On April 15, 1989, the day Hu Yaobang died, people started bringing wreaths to the Monument to the People’s Heroes in Tiananmen Square to mourn him, expressing sympathy for his political is fortunes and discontent with authorities.

From April 17 on, the mourning grew in scope and quickly became a demonstration of public anger against government corruption, demanding reform and triggering the nation-wide 1989 Democracy Movement. ^

2. Mao initiated the Great Leap Forward campaign (1958–1961) in order to catapult China from an agricultural country to an industrialized one, overtaking Britain and the United States. The campaign, which emphasized steel production and even required families to melt their pots and pans, devastated agricultural production and resulted in a great famine, during which at least 20 million people died. ^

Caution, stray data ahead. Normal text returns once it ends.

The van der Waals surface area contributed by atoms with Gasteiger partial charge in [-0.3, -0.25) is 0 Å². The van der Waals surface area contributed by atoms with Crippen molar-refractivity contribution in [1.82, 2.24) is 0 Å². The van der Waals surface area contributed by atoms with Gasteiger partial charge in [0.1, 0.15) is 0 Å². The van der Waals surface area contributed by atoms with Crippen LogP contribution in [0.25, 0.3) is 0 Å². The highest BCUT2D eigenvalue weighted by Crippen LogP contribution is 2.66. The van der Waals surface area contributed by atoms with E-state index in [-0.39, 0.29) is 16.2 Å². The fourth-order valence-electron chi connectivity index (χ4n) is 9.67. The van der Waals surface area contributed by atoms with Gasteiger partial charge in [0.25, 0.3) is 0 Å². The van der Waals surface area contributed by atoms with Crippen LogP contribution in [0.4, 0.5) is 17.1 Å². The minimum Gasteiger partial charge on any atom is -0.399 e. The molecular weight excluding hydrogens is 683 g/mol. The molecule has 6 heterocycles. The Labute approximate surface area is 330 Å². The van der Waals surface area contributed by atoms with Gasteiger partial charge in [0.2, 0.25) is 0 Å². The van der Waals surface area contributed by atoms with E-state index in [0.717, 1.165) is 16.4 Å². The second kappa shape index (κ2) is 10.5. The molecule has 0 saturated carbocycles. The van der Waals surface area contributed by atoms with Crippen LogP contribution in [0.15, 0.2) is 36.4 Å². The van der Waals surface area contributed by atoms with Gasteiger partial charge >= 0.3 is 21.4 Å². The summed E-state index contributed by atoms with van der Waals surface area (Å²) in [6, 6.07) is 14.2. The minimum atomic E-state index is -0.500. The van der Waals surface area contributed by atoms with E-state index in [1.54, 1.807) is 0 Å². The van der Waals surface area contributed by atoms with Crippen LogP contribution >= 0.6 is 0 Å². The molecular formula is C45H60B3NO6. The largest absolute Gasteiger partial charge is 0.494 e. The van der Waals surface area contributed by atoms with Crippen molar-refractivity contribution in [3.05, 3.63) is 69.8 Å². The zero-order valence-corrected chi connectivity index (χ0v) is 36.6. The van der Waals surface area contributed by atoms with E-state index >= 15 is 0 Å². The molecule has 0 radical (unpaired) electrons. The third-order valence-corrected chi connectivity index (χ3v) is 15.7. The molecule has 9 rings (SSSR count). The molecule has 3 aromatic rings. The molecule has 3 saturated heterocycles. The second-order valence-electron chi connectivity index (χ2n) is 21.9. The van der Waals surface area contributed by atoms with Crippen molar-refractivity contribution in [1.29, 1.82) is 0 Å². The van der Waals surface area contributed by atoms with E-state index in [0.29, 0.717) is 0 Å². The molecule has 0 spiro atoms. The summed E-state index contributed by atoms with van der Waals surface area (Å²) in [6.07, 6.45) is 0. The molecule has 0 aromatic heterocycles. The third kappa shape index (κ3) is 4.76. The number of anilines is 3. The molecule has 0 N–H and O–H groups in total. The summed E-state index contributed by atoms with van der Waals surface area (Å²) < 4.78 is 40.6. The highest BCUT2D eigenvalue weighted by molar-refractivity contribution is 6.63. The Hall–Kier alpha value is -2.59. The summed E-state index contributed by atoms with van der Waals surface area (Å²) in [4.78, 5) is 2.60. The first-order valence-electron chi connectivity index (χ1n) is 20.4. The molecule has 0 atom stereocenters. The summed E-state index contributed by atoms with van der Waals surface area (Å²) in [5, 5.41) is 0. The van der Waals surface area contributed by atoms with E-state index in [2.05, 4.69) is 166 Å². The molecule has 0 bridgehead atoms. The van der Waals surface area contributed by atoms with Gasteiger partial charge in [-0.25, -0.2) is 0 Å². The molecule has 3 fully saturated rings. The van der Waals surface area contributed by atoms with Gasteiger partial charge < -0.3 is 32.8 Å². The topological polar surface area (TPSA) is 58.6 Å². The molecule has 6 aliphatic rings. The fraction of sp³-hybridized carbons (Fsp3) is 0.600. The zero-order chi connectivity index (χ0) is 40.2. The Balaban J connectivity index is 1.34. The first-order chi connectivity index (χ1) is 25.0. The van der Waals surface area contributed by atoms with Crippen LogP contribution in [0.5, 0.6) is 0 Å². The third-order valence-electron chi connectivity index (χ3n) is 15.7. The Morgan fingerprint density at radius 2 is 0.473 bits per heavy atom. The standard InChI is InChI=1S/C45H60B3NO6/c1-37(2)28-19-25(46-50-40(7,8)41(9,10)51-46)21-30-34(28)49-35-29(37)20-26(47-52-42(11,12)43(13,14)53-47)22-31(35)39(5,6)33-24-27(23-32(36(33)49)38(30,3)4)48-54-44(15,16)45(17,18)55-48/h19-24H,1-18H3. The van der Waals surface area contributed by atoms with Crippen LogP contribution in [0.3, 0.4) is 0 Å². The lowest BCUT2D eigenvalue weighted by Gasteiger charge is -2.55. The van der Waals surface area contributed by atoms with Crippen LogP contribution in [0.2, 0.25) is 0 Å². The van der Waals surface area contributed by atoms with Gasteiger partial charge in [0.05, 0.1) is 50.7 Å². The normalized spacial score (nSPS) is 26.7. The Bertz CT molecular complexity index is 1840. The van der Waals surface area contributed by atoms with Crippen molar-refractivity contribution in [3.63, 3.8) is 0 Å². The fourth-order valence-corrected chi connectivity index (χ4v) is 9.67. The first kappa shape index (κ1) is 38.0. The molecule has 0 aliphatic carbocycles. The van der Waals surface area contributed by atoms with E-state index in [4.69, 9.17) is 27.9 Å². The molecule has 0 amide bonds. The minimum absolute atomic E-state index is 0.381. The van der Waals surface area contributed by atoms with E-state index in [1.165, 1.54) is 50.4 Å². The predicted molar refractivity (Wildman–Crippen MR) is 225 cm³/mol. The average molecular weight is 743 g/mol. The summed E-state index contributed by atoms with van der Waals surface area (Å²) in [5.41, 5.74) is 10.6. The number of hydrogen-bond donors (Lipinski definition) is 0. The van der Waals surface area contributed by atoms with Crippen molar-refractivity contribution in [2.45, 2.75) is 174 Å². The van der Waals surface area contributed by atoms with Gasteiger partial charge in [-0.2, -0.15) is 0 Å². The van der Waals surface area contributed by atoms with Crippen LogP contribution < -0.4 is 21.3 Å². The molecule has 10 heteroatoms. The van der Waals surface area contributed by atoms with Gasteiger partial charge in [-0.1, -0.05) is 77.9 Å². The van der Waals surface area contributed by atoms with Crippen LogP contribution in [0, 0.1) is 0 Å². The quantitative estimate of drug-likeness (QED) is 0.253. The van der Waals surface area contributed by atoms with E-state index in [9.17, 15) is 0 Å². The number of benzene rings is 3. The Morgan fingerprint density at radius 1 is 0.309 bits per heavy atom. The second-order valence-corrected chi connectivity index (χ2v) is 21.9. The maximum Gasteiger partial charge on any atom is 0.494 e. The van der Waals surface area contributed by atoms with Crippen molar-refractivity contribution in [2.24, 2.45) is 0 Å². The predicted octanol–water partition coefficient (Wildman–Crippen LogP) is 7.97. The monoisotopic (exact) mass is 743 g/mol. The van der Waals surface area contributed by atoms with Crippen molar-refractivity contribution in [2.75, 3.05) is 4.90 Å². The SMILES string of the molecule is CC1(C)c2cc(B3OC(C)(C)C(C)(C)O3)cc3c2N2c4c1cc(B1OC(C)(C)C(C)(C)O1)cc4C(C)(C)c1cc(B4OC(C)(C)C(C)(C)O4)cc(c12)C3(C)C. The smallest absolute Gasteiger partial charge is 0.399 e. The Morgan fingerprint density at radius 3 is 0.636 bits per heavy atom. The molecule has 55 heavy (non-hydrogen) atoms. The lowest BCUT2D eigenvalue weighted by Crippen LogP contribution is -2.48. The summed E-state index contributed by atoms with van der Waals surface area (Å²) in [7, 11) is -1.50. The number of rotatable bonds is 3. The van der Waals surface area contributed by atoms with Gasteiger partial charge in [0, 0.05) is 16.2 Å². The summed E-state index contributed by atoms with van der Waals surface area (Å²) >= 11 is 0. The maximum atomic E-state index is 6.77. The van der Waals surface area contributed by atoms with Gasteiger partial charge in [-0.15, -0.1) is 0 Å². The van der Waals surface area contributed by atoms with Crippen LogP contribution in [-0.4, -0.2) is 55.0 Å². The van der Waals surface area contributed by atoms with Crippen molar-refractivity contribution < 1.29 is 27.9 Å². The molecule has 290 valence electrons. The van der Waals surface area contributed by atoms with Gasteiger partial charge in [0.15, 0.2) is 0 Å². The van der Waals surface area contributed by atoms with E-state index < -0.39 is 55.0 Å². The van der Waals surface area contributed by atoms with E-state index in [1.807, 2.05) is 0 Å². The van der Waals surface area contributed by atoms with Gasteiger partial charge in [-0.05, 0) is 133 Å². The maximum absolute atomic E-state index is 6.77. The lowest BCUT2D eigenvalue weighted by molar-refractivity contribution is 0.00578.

3.“Bixu qizhi xianmingde fandui dongluan” [必须旗帜鲜明地反对动乱] {It Is Necessary to Take a Clear-cut Stand against Disturbances}, People’s Daily [人民日报], April 26, 1989.^

4. Martial law was declared on May 20, 1989. ^

5. The vast compound, just west of the Forbidden City, that houses government offices and the residences of the top leaders of the Chinese Communist Party. ^